Monograms evoke memories of mom’s writing on t-shirt tags worn to summer camp and fancy hand towels in the bathroom of newlyweds. Monograms are pre-internet taggings of items that we want to claim or express ourselves on. I personally enjoy the first initial monogram, which is why I gravitated towards the tea cup shown above. As a tea enthusiast, I thoroughly enjoy coming across a fabulous cup, which is why I lit up when I received an “A” tea cup from a wonderful friend. I like starting my morning with a cup of tea and a letter, as the caffeine and scripted font inspire and awaken my mind. Also, I never have to worry that someone will be confused about the ownership of the cup, unless I graciously share it of course.
Merriam-Webster notes that “monogram” is “a sign of identity usually formed of the combined initials of a name.” However, if you look at roots of the word, “from Gk. monos ’single, alone’ + gramma ‘letter, line,’” then you’ll see that it makes reference to a single letter, not plural of initials. Although, Merriam did say “usually formed of combined initials” not “always.” “Monogram” can be dated back to 1696 and makes reference “to the signature of the Byzantine emperors. Earlier it meant “sketch or picture drawn in lines only, without shading or color,” a sense also found in L. and probably in Gk.”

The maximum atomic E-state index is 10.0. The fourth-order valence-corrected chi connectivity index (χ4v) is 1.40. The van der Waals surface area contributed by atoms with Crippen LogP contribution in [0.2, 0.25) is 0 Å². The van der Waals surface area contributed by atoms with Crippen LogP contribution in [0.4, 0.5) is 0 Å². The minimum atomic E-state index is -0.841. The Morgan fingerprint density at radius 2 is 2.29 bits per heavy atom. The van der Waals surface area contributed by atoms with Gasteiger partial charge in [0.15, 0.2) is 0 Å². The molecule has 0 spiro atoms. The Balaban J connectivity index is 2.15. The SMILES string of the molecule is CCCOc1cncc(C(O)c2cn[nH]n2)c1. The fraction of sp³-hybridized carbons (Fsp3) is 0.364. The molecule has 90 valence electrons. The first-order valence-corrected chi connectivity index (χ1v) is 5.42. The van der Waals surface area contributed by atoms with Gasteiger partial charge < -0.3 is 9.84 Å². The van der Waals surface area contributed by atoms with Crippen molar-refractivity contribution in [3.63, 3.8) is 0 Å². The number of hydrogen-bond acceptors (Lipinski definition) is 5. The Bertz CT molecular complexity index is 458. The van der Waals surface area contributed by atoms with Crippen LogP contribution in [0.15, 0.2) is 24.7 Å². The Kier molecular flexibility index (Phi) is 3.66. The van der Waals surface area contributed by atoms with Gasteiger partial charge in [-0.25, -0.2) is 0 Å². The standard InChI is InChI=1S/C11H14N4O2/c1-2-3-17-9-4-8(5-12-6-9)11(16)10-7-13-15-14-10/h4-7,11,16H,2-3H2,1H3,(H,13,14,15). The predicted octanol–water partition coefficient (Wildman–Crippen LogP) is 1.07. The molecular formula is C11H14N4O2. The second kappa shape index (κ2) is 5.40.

The “monogram” is a physical way to tag our material items in an expressive manner that can only become possessive if we choose not to share (seriously, pass the tea cup to a friend every once and a while). So whether you’re still wearing that t-shirt from camp with mom’s scribble, or wiping your hands on the fancy, show towel that you shouldn’t be touching, you are probably encountering monograms pretty often.
I’d love to read some comments about the most ridiculous monogrammed items that you’ve encountered. I’ll be sure to read them while drinking from my “A” cup!
image courtesy of Anthropologie